In this way, a simple agricultural routine doubles as hours of training in movements integral to the art of blade. As a farmer plants rice, he reaches to the hip for the bucket of seed that hangs from his belt. He grasps and pulls the handful of seed and lets it fly across the paddy with a slashing motion, just as if slashing across the opponent’s belly. He repeats the motions, hundreds of times, stepping to the right and left in a V formation. All the levels, lines and proportions are so exact they appear to have been laid out by machine.

“That’s the kind of motion, footwork and squatting that we do in Kali training,” says Ladra. “Bending to deploy a weapon from the hip and rising to change the level of the attack, disguising the attack. It’s the ability to attack undetected.”

The footwork of Kali, especially, derives from a traditional folk dance called the Tinikling, in which dancers nimbly step, hop and canter over and between four bamboo poles, which are constantly in motion.

The Tinikling, developed in the early years of Spanish rule, shares its origin with that of, three centuries later, the Pekiti-Tirsia system of Kaii. Both come from the Visayan region in the central Philippines, and upon the motions of the dance you can see, like a ghostly double-exposure, some of the combative mechanics of Kali distancing, timing and precision.

In likeness and in practice, the dance becomes Kali.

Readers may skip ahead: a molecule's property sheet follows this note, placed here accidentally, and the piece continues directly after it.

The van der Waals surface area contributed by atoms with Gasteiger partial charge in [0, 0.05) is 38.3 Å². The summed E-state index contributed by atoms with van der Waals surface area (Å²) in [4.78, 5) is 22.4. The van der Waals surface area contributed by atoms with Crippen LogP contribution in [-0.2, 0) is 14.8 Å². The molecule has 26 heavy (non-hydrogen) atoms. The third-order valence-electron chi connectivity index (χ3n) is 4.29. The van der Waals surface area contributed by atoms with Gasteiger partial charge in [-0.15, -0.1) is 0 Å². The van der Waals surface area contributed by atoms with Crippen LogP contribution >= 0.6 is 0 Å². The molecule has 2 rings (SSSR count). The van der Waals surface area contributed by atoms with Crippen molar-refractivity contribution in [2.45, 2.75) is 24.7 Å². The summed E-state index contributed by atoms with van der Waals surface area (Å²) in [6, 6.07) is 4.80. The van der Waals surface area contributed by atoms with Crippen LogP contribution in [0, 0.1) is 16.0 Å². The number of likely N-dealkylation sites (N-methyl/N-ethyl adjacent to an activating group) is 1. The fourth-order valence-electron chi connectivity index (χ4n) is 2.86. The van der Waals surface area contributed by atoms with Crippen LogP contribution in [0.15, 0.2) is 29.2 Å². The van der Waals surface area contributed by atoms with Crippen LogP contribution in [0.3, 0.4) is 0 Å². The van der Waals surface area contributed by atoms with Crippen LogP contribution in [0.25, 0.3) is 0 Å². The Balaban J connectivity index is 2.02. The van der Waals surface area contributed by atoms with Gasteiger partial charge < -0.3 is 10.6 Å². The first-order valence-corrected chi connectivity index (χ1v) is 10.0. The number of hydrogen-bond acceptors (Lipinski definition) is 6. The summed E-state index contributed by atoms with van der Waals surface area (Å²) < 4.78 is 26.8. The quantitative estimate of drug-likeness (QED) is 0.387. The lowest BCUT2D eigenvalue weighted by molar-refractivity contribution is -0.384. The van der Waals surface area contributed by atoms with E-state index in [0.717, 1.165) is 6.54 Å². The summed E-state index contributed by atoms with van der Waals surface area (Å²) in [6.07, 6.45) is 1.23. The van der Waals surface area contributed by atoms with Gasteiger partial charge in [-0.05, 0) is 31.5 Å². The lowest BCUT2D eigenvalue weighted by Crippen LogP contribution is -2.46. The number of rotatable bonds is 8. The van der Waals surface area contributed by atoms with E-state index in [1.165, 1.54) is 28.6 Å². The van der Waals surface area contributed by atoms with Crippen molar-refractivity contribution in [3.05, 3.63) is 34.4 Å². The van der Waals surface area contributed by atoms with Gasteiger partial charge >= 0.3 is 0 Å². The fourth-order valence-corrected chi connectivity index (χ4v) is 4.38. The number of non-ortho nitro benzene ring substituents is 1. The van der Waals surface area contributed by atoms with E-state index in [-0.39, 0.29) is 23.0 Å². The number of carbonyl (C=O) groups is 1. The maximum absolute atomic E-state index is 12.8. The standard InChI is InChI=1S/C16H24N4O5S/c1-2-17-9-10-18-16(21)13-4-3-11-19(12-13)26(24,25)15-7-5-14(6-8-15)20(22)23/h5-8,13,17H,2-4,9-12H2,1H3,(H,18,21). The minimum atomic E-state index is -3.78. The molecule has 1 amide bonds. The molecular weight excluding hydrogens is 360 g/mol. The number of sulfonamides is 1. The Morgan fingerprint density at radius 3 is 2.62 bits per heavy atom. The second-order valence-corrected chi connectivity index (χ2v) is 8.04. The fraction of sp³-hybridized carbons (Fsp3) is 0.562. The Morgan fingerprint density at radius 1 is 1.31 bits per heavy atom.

The motions of Filipino dancers and farmers underscore one of Kali’s central tenets: repetition.

“You have to develop your muscle memory and fine motor skills,” says Ladra. “This is essential to Kali. In the old ways of sowing and tilling the fields, farmers built up thousands and thousands of repetitions that go directly with the footwork and motions of the blade or stick.”

 

The advancing student of Kali builds on this foundation, one intricate variation at a time, each new sequence running through repetitions in the tens of thousands. The evolution breeds a set of five essential skills that Tuhon Apolo calls STAPP: speed, timing, accuracy, precision and power.

The principle behind counter-offense as opposed to defense is that attack answers attack. This is called sabayan, or “draw to draw.”

“If you thrust,” Ladra explains, “I thrust. You strike, I strike. You move, I move. All in an instant.” The edge lies in STAPP. Is my counter-offense faster than yours? Is my timing to perfection? What about the angles, the accuracy of how my strike travels to you, the precision and power with which it lands?

“Everything’s offense,” says Tuhon Apolo. “We draw at the same time, your blade comes toward my stomach, mine to yours. But my angle is above, my pathway more is more precise. Your blade’s deflected. Mine cuts.”

Kali masters know how to use these angles and entry ways to their keen advantage. Tuhon Apolo calls this “bisecting the line.”

“Every time we engage, whether I execute or you execute, our lines meet, and I bisect. Could be with my stick, with my arm. This teaches you where to go in, counter-offensively. Your approach can’t just be blocking or circling, avoiding or deflecting attacks. You have to move in ways that force your opponent to defend. If you don’t, you’ll lose.”

The fulcrum is another crucial component of Kali. “Fulcrums are always there, potentially,” Ladra explains. “It’s in the form of triangles, and to imbalance the triangle, you hit the apex. This creates the leverage for offense, counter-offense, and recounter-offense.”